Agate is the banded form of the mineral Chalcedony, which is a microcrystalline variety of Quartz.   There are hundreds of varieties of agate, some which exhibit beautiful colors, banding, and quartz-lined cavities. 

Agate promotes  balance, precision, perception, inner stability, composure, and maturity. Its warm, protective properties encourage security and self-confidence. It is a great crystal to use during pregnancy. [Gienger, 7] Agate also helps new mothers avoid the "baby blues" sometimes experienced after giving birth, and an Agate jewel worn between the breasts encourages lactation.[Megemont, 15]

Agate stops the burning desires for things we do not need, and assists those juggling commitments or multiple jobs. It helps writers express ideas in marketable form, and helps young children learn to walk and not fall as they get older. [Eason, 305] Agate also promotes marital fidelity.[Meloldy, 82]

Agate is useful as a protection amulet when traveling, and is especially effective against traffic accidents. [Megemont, 16]

As a professional support stone, Agate stabilizes the imagination and inspiration of artists, provides personal security for police, telephone workers, cooks, chefs and bakers, and protection from falling objects for builders and construction workers. It provides physical strength and endurance for dancers, dentists, and environmentalists, and emotional endurance for educators and recreational workers. [Mella, 129-133]

Chemical Formula SiO2
Composition Silicon dioxide
Color Multicolored in banded formation. Colors include white, blue, red, green, yellow, orange, brown, pink, purple, gray, and black. Some rarer forms of Agate are iridescent.
Streak White
Hardness 7
Crystal System Hexagonal
Crystal Forms
and Aggregates Agate is a banded microcrystalline form of the mineral Quartz, and does not occur in visible crystals. It occurs in nodules, in massive form, as botryoidal, mammilary, and stalactitic formations, as smooth rounded pebbles, as amygdules, and as the linings of geodes.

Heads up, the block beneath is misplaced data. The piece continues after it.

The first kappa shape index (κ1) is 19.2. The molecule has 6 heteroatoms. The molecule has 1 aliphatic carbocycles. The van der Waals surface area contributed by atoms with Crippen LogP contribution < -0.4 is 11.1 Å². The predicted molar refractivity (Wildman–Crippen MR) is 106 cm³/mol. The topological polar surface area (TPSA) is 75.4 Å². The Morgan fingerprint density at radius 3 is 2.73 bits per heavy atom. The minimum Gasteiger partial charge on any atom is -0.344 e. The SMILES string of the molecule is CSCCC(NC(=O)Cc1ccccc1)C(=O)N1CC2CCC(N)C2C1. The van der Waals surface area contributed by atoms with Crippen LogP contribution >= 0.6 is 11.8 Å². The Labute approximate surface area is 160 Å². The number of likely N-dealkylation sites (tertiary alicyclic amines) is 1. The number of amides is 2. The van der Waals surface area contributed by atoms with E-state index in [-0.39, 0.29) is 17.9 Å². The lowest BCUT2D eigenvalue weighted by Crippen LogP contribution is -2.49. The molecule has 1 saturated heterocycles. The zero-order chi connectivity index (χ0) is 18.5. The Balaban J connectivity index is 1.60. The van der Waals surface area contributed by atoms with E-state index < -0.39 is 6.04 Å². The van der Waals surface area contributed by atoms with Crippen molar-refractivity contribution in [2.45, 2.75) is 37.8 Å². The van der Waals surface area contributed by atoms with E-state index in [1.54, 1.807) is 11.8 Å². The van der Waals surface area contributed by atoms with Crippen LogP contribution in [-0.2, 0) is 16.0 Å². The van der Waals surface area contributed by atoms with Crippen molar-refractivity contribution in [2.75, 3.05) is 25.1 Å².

Transparency - Translucent to opaque
Tenacity - Brittle
Other ID Marks - 1) Commonly fluorescent, usually green or white. May even show fluorescent banding patterns where some of the bands will fluoresce more strongly than others. 2) Triboluminescent 3) Piezoelectric

Group Silicates -Tectosilicates; Silica Group
Striking Features - Banding patterns
Environment - Agate occurs in all mineral environments, but it is most prevalent in igneous rocks such as basalt.
Rock Type - Igneous, Sedimentary, Metamorphic

Localities found in
The first worked Agate deposits were near Idar-Oberstien, Germany, which has long since been commercially worked out. One of the most abundant sourcs of Agate today is the Rio Grande do Sul in Brazil, where many different sizes and types occur. These Agates are sometimes dyed. Other outstanding South American localities are San Rafael, Mendoza Province, Argentina; and Artigas, Uruguay. Mexico has several famous Agate sources in Chihuahua, the most important being Ojo Laguna, Moctezuma, and Rancho Coyamito. A well-known Agate deposit in Australia is Agate Creek, in Queensland. Poland has some good Agate finds in the Kaczawski Mountains at Nowy Kosciol and Ploczki Gorne.

In the U.S., fine Agate comes from the Dryhead Agate Mine, Carbon Co., Montana; Fairburn, Custer Co., South Dakota; Baker ranch, Luna Co., New Mexico; and from the shores of Lake Superior in the Keweenaw Peninsula of Michigan. "Thunder Egg" Agates are abundant from Jefferson Co., Oregon. The finest iridescent Fire Agate comes from the Black Hills, Graham County, Arizona; and in Mexico in Aguascalientes.

Reference Sources

[Ahsian, pp.] Robert Simmons & Naisha Ahsian, The Book of Stones (Berkley, CA: North Atlantic Books, 2007).

[Eason, pp. ]Cassandra Eason, The New Crystal Bible (London: Carlton Books Ltd., 2010).

[Gienger, pp.] Michael Gienger, Healing Crystals (Scotland: Earthdancer Books, 2009).

[Hall, pp.] Judy Hall, The Crystal Bible (Cincinnati, OH: Walking Stick Press, 2003).

[Hall 2, pp.]Judy Hall, The Crystal Bible 2 (Cincinnati, OH: Walking Stick Press, 2009).

[Megemont, pp.] Florence Megemont, The Metaphysical Book of Gems and Crystals (Rochester, VT: Healing Arts Press, 2008).

[Mella, pp.] Dorothee L. Mella, Stone Power II (Albuquerque, NM: Brotherhood of Life, Inc., 1986).

[Melody, pp.] Melody, Love Is In The Earth (Wheat Ridge, CO: Earth-Love Publishing House, 1995).

[Simmons, pp.] Robert Simmons & Naisha Ahsian, The Book of Stones (Berkley, CA: North Atlantic Books, 2007).